According to another aspect of the invention, the alignment mechanism of the first workstation includes an optical sensor for detecting the peripheral edge of the wafer and/or a notch (or flat) formed in the edge. The alignment mechanism may cooperate with a table supporting the wafer to provide the desired alignment. The alignment mechanism of the first workstation may be less accurate than the alignment mechanism of the second workstation.
The light source at the first workstation may transmit ultraviolet light through a flexible optical fiber cable. The flexible cable may be moved by a motor/encoder assembly laterally from one alignment mark portion to another. The motor/encoder assembly may be operated in accordance with signals from a controller that is operatively connected to other elements of the first workstation.
The present invention also relates to a method of processing a semiconductor wafer. The method includes the steps of pre-aligning the wafer at a first workstation, exposing photoresist material on pre-formed alignment marks at the first workstation, and then, at a second workstation, using the alignment marks to accurately align a stepper exposure apparatus.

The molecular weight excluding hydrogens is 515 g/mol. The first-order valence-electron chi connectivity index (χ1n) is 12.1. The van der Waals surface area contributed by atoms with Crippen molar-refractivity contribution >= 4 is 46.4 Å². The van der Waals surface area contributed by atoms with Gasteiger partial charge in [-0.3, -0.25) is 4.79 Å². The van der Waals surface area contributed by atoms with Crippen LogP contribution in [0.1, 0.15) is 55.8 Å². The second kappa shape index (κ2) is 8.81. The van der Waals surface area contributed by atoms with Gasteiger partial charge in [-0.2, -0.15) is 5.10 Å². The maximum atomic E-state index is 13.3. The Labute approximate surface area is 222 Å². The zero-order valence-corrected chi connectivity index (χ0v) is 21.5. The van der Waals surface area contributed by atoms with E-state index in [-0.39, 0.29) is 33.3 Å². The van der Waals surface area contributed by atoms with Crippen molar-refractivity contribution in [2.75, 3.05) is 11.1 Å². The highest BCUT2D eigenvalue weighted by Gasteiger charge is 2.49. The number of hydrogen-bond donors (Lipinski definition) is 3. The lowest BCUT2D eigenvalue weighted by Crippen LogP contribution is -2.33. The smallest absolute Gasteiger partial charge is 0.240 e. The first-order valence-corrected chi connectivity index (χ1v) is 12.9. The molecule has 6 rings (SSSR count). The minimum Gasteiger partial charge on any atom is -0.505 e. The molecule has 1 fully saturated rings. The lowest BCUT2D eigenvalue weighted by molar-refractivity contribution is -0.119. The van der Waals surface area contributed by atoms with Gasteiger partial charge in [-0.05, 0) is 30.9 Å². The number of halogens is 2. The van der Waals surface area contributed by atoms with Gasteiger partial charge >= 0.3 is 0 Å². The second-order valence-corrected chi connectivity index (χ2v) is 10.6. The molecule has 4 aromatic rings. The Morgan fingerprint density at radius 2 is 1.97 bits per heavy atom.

A suitable transport mechanism may be used to move wafers to and from the second workstation. In a preferred embodiment of the invention, successive wafers may be supplied on elevators or from a coat/develop track. A robotic apparatus may be used to move the wafers one-by-one from the input source to the first workstation. A mechanism may also be provided for removing processed wafers from the second workstation.
Exposing the alignment mark portions at the first workstation saves overall processing time by reducing the amount of exposure time required at the second workstation. In a preferred embodiment of the invention, ten or more seconds may be saved from the overall processing time for each wafer by exposing the alignment mark portions at the first workstation. Another advantage of the invention is that commercially available equipment may be used to mount and movably support the exposure lamp at the first workstation.
These and other features and advantages of the present invention will become more apparent upon consideration of the following detailed description and attached drawings.
FIG. 1 is a top view of a semiconductor wafer for the present invention.
FIG. 2 is a partial cross sectional view of the wafer of FIG. 1, taken along the line 2—2.